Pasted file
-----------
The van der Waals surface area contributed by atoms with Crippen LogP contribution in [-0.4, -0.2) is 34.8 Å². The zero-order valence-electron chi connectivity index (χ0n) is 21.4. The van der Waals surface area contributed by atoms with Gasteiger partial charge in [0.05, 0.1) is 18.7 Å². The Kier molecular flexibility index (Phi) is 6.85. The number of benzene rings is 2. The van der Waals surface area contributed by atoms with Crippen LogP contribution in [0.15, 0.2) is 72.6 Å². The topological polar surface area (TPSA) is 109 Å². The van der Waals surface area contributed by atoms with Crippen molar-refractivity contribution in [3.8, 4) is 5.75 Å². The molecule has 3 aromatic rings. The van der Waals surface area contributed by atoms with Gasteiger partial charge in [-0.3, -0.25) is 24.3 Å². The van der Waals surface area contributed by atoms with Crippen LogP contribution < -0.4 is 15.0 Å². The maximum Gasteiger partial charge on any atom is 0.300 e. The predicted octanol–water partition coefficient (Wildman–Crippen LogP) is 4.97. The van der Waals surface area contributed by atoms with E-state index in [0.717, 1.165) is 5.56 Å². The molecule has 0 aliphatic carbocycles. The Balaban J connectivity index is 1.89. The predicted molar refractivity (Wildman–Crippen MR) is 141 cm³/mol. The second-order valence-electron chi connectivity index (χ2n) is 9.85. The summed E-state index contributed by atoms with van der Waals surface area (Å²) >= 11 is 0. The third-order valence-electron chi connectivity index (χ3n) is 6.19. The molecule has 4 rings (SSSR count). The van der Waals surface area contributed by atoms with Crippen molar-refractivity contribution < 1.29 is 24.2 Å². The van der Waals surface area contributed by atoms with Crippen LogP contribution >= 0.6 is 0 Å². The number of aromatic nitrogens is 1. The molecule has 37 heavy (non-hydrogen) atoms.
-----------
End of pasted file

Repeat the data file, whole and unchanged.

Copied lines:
The van der Waals surface area contributed by atoms with Crippen LogP contribution in [-0.4, -0.2) is 34.8 Å². The zero-order valence-electron chi connectivity index (χ0n) is 21.4. The van der Waals surface area contributed by atoms with Gasteiger partial charge in [0.05, 0.1) is 18.7 Å². The Kier molecular flexibility index (Phi) is 6.85. The number of benzene rings is 2. The van der Waals surface area contributed by atoms with Crippen LogP contribution in [0.15, 0.2) is 72.6 Å². The topological polar surface area (TPSA) is 109 Å². The van der Waals surface area contributed by atoms with Crippen molar-refractivity contribution in [3.8, 4) is 5.75 Å². The molecule has 3 aromatic rings. The van der Waals surface area contributed by atoms with Gasteiger partial charge in [-0.3, -0.25) is 24.3 Å². The van der Waals surface area contributed by atoms with Crippen LogP contribution < -0.4 is 15.0 Å². The maximum Gasteiger partial charge on any atom is 0.300 e. The predicted octanol–water partition coefficient (Wildman–Crippen LogP) is 4.97. The van der Waals surface area contributed by atoms with E-state index in [0.717, 1.165) is 5.56 Å². The molecule has 0 aliphatic carbocycles. The Balaban J connectivity index is 1.89. The predicted molar refractivity (Wildman–Crippen MR) is 141 cm³/mol. The second-order valence-electron chi connectivity index (χ2n) is 9.85. The summed E-state index contributed by atoms with van der Waals surface area (Å²) >= 11 is 0. The third-order valence-electron chi connectivity index (χ3n) is 6.19. The molecule has 4 rings (SSSR count). The van der Waals surface area contributed by atoms with Crippen molar-refractivity contribution < 1.29 is 24.2 Å². The van der Waals surface area contributed by atoms with Crippen LogP contribution >= 0.6 is 0 Å². The number of aromatic nitrogens is 1. The molecule has 37 heavy (non-hydrogen) atoms.